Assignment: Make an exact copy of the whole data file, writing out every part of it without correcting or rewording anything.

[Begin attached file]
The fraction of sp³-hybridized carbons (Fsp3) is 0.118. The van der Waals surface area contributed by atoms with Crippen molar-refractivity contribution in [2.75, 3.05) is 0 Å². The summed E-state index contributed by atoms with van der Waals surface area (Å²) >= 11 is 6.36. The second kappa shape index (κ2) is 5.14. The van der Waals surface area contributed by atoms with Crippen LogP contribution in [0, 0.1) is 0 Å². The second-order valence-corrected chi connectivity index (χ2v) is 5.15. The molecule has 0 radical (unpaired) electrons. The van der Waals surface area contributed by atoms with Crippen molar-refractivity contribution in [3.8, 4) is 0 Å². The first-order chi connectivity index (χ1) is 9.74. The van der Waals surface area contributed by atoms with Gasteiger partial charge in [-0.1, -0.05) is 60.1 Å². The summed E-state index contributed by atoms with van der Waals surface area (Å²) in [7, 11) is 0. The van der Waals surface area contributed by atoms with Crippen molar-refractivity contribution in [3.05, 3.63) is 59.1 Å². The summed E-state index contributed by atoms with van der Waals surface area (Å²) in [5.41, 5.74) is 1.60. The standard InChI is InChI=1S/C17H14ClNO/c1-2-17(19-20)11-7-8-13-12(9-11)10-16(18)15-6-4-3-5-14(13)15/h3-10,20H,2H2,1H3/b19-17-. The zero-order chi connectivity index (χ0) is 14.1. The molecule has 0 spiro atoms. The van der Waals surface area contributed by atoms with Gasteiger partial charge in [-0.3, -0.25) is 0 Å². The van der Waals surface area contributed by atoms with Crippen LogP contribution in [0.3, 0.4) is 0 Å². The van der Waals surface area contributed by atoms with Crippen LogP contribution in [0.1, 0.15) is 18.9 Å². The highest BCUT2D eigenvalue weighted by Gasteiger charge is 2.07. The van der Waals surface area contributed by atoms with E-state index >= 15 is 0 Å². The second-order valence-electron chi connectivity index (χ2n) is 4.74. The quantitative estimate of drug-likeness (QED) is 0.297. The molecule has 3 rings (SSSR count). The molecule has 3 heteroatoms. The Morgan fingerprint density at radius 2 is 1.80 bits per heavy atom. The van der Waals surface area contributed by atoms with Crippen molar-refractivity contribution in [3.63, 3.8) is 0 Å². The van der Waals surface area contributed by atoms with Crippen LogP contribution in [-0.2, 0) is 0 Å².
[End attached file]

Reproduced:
The fraction of sp³-hybridized carbons (Fsp3) is 0.118. The van der Waals surface area contributed by atoms with Crippen molar-refractivity contribution in [2.75, 3.05) is 0 Å². The summed E-state index contributed by atoms with van der Waals surface area (Å²) >= 11 is 6.36. The second kappa shape index (κ2) is 5.14. The van der Waals surface area contributed by atoms with Crippen LogP contribution in [0, 0.1) is 0 Å². The second-order valence-corrected chi connectivity index (χ2v) is 5.15. The molecule has 0 radical (unpaired) electrons. The van der Waals surface area contributed by atoms with Crippen molar-refractivity contribution in [3.8, 4) is 0 Å². The first-order chi connectivity index (χ1) is 9.74. The van der Waals surface area contributed by atoms with Gasteiger partial charge in [-0.1, -0.05) is 60.1 Å². The summed E-state index contributed by atoms with van der Waals surface area (Å²) in [7, 11) is 0. The van der Waals surface area contributed by atoms with Crippen molar-refractivity contribution in [3.05, 3.63) is 59.1 Å². The summed E-state index contributed by atoms with van der Waals surface area (Å²) in [5.41, 5.74) is 1.60. The standard InChI is InChI=1S/C17H14ClNO/c1-2-17(19-20)11-7-8-13-12(9-11)10-16(18)15-6-4-3-5-14(13)15/h3-10,20H,2H2,1H3/b19-17-. The zero-order chi connectivity index (χ0) is 14.1. The molecule has 0 spiro atoms. The van der Waals surface area contributed by atoms with Gasteiger partial charge in [-0.3, -0.25) is 0 Å². The van der Waals surface area contributed by atoms with Crippen LogP contribution in [0.3, 0.4) is 0 Å². The van der Waals surface area contributed by atoms with Crippen LogP contribution in [0.1, 0.15) is 18.9 Å². The highest BCUT2D eigenvalue weighted by Gasteiger charge is 2.07. The van der Waals surface area contributed by atoms with E-state index >= 15 is 0 Å². The second-order valence-electron chi connectivity index (χ2n) is 4.74. The quantitative estimate of drug-likeness (QED) is 0.297. The molecule has 3 rings (SSSR count). The molecule has 3 heteroatoms. The Morgan fingerprint density at radius 2 is 1.80 bits per heavy atom. The van der Waals surface area contributed by atoms with Crippen molar-refractivity contribution in [3.63, 3.8) is 0 Å². The van der Waals surface area contributed by atoms with Crippen LogP contribution in [-0.2, 0) is 0 Å².